Freedom of Information Law Still Unrealized

Almost 10 years since the government first formally announced the need for a freedom of information law, CPP lawmaker Chheang Vun said at a conference in Phnom Penh on Wednesday that the ruling party would aim to pass a law next year.

Following a two-hour panel discussion that included opposition lawmaker Son Chhay and legal experts, who discussed the importance of a freedom of information law for fighting corruption and improving public services, the floor was opened to questions.

Mr. Vun stood up from the audience and walked to a podium next to the panelists to address the crowd.

“It is regretful that the 4th legislature did not put in place a law on freedom of information,” Mr. Vun said.

“We left it to the Ministry of Information to do in 2010, then 2012 and now it is 2013 and it has been too long, so the Ministry of Information will push for a draft law…to come out in 2014,” Mr. Vun said.

Mr. Vun said that Mr. Chhay’s proposed draft of a freedom of information law, which Mr. Chhay detailed during the panel discussion and has submitted twice for discussion in the National Assembly, was unconstitutional as it called for an independent commission to review information requests sent to the government.

After promising donors that the government would pass legislation to increase access to information, CPP lawmakers drafted a policy paper on freedom of information in 2007, but it was never sent to the Council of Ministers for review.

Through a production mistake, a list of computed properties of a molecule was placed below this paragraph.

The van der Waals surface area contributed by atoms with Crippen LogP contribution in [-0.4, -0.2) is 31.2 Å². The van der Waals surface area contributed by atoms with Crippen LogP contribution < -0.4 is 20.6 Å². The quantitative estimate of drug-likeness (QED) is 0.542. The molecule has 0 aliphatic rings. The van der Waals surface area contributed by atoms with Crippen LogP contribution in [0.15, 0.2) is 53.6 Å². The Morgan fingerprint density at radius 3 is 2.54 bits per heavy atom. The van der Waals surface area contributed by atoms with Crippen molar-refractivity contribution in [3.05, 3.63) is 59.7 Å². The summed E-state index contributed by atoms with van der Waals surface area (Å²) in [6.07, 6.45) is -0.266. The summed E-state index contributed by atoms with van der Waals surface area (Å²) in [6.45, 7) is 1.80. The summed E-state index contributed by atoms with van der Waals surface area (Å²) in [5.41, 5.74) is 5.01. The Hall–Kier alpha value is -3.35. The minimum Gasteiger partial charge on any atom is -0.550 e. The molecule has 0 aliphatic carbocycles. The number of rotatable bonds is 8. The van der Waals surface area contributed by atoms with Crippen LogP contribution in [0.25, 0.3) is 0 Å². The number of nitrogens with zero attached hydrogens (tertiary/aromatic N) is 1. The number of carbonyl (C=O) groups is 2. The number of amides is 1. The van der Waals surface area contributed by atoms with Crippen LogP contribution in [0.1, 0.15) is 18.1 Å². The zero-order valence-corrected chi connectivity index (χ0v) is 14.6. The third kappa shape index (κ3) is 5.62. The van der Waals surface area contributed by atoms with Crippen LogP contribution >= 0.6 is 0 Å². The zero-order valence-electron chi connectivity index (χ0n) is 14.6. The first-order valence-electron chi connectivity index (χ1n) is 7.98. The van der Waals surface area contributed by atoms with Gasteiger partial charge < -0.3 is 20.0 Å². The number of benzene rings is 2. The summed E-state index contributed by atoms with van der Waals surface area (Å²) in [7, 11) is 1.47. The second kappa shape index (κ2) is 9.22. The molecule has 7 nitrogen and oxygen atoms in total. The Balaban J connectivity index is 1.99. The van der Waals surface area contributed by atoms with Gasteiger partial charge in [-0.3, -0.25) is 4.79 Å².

Neb Sinthay, director of the Advocacy and Policy Institute, said that he was heartened by comments from Prime Minister Hun Sen in November that a freedom of information law would be passed soon.

Mr. Sinthay, however, noted that the Ministry of Information, which has been charged with drafting the law, failed to show up to deliver its opening remarks at the conference.

“This morning we called to the Minister [Khieu Kanharith], but he assigned another [ministry official], but he was on the way to the hospital, so we understand and accept the reality,” Mr. Sinthay said.

“Even though they [Information Ministry officials] did not come, I am sure the results of the conference will be sent to them and we will continue to work together.”

David Banisar, senior legal counsel at Article 19, a London-based human rights organization that focuses on protecting freedom of information and expression, said that recent political shifts in Cambodia might encourage the government to increase access to information.

“The government may be worried after the elections,” he said, adding that even if the CPP wasn’t serious about efforts to increase government transparency, promoting access to information was still worthwhile.

“Freedom of information happens often in a country where there is a transition. It’s also about setting up that future possibility,” Mr. Banisar said.

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